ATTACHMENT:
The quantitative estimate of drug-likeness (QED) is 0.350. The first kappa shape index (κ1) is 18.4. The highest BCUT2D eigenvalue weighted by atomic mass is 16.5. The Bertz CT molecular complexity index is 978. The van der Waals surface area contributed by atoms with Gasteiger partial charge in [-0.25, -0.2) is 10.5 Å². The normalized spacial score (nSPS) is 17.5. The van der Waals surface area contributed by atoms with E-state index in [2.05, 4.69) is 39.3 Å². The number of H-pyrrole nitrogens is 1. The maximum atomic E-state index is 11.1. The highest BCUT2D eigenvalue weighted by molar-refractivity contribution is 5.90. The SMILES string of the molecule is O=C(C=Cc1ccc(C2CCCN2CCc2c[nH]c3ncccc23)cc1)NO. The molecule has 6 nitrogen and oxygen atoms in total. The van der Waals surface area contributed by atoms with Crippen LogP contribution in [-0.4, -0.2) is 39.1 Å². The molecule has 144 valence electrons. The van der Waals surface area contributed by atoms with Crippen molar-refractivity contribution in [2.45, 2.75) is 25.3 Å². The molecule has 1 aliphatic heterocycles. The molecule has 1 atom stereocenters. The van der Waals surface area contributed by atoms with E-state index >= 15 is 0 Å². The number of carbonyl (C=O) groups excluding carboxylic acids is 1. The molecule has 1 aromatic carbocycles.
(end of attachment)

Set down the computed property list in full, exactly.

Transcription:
The quantitative estimate of drug-likeness (QED) is 0.350. The first kappa shape index (κ1) is 18.4. The highest BCUT2D eigenvalue weighted by atomic mass is 16.5. The Bertz CT molecular complexity index is 978. The van der Waals surface area contributed by atoms with Gasteiger partial charge in [-0.25, -0.2) is 10.5 Å². The normalized spacial score (nSPS) is 17.5. The van der Waals surface area contributed by atoms with E-state index in [2.05, 4.69) is 39.3 Å². The number of H-pyrrole nitrogens is 1. The maximum atomic E-state index is 11.1. The highest BCUT2D eigenvalue weighted by molar-refractivity contribution is 5.90. The SMILES string of the molecule is O=C(C=Cc1ccc(C2CCCN2CCc2c[nH]c3ncccc23)cc1)NO. The molecule has 6 nitrogen and oxygen atoms in total. The van der Waals surface area contributed by atoms with Crippen LogP contribution in [-0.4, -0.2) is 39.1 Å². The molecule has 144 valence electrons. The van der Waals surface area contributed by atoms with Crippen molar-refractivity contribution in [2.45, 2.75) is 25.3 Å². The molecule has 1 aliphatic heterocycles. The molecule has 1 atom stereocenters. The van der Waals surface area contributed by atoms with E-state index >= 15 is 0 Å². The number of carbonyl (C=O) groups excluding carboxylic acids is 1. The molecule has 1 aromatic carbocycles.